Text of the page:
Controlling the controllable
I’ve had a continuous dialogue running through my head the past few days and I can’t make it stop. I know I’m not alone when I admit I’ve had a hard time sorting through my feelings of fear, sadness, frustration and utter disbelief as the Coronavirus spreads like wild hellfire across THE world and into OUR worlds.
This morning I sounded part of this dialogue to a dear friend and he reminded me of something I used to always say to him & something I needed to hear…
Focus on controlling the controllable.
The main root of frustration and concern is that people still aren’t taking this PANDEMIC seriously and how their actions are going to make the next month’s reality a catastrophe.
But I can’t control the actions of people. I can’t control their thoughts or beliefs. I can’t control the pressure that is being put on the healthcare services we desperately need.
He advised me to focus on trying to voice my concerns to give people understanding rather than hard information, to try to find a way to transfer the growing severity of the situation into the reality of our own everyday lives, into a currency we all understand. Disease, disaster and death happen all the time and it’s an instinctive and protective behaviour to keep it at arms length until it hits close to home. But this is different. This has already affected all of us. Every single one of us are already playing a role in this chapter, whether we like it or not and whether we believe it or not. Those that are most equipped to deal with this have already cried out their warnings, begging us to listen and stay at home.
I tried trying to talk myself out of these cycling feelings, tried rationalising them until they aren’t problems. I originally put them down to the repercussions of self-isolating alone whilst I was unwell. I’ve been trying to implement the tricks and tools I use to manage an over anxious and creatively irrational brain, but it isn’t working. The trouble is, you can’t rationalise what’s already rational. The penny dropped this week that they are not overreactions of the cautious, they are not the ‘what ifs’ of an anxious brain. They are my processings of the realities currently experienced by my family friends and their colleagues working in the NHS and the hospitals around the world. Not only are they scared, but they are voicing their fears and that is what dropped the penny for me, and it dropped bloody fast, with the weight of the world.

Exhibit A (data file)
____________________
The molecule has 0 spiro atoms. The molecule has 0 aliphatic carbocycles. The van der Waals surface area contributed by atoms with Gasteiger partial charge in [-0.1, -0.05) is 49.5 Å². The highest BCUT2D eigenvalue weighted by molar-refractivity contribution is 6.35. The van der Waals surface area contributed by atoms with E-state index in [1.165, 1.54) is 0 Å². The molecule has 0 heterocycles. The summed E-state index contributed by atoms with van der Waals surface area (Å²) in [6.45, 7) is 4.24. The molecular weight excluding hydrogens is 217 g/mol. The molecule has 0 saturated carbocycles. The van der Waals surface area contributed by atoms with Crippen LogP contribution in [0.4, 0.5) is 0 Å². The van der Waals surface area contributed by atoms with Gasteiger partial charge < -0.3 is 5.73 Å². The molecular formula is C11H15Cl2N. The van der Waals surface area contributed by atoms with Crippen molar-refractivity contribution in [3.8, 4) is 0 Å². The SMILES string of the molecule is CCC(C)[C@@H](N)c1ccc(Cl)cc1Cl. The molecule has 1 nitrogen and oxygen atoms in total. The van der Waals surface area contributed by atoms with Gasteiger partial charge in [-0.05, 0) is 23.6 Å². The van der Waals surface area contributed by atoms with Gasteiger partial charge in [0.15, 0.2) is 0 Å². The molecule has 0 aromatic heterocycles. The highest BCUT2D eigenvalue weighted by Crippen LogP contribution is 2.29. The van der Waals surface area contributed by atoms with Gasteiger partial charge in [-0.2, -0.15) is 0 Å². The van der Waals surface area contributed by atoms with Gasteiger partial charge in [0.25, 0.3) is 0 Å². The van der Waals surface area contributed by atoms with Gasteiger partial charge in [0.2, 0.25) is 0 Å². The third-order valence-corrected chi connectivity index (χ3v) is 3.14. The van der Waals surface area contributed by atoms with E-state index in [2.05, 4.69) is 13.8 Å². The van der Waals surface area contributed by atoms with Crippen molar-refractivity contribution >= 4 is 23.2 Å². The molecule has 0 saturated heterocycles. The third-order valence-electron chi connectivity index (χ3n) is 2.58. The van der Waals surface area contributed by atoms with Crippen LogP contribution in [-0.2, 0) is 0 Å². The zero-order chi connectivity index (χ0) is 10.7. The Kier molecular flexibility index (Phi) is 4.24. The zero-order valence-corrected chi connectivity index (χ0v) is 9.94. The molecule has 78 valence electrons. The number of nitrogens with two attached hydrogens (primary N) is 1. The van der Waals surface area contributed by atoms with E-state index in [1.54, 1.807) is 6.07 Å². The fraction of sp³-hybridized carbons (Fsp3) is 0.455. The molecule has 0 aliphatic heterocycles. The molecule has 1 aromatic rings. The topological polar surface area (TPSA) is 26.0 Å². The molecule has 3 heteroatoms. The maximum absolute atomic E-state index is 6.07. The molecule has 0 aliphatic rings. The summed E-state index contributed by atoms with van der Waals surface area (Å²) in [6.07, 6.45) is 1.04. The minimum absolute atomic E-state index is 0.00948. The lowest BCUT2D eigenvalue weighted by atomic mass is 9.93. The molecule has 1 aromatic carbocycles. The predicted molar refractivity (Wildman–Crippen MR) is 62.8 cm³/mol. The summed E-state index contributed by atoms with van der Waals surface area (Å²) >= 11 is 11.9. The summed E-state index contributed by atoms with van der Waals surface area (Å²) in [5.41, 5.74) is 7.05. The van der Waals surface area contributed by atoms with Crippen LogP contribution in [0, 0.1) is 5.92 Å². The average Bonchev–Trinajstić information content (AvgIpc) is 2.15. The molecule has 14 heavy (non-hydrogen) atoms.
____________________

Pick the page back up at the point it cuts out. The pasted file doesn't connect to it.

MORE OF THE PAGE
Now growing up with medics for parents and family, you learn that you’re ‘fine’ until you are near-death or severe trauma. Broken ankle? Get on a plane. Broke your nose? It adds character. Airways closing up? Have a hot whiskey and go to sleep. Knocked yourself out on a wall when you bailed off your horse? Take a nap. Sliced your leg open with a machete? Duct tape and go to work. The list goes on and we all still laugh about the endless times parental care looked a little like medical neglect. So when I sought the advice of the medics in my family after I developed a dry cough 10 days ago, their cautious response surprised me. The decision was unanimous. I shouldn’t go to university and I should self isolate. Now this was before any guidelines were given other than to self-isolate if you had returned from a country with confirmed cases. I was concerned and I listened despite feeling like it was ridiculous and over cautious and that I wasn’t that ‘ill’. I wasn’t worried about myself, and neither were they. ‘It’s not about you Rosie, it’s just the right thing’.
My how the world has changed in the past 10 days. How the people I know, love and admire have changed in the past 10 days. These often blase & matter of fact healthcare professionals have gone from being cautious, to concerned to scared & overwhelmed. They are trained for life and death, they are trained for trauma and they are trained for emergency. They aren’t trained for this and they are scared. Please understand, it is not the virus itself they are scared of, just the multifaceted destruction they are watching it leave in its wake.
Just as I am hearing these worries and these realities first hand from the people who are seeing the disease up close and personal, the doctors, nurses and HCAs in the NHS and abroad, I am also reading and witnessing people’s disregard, not just for the severity of the situation but for it being true full stop. It is not exaggerated. It is not ‘just flu’. It isn’t only to be worried about by the old and vulnerable.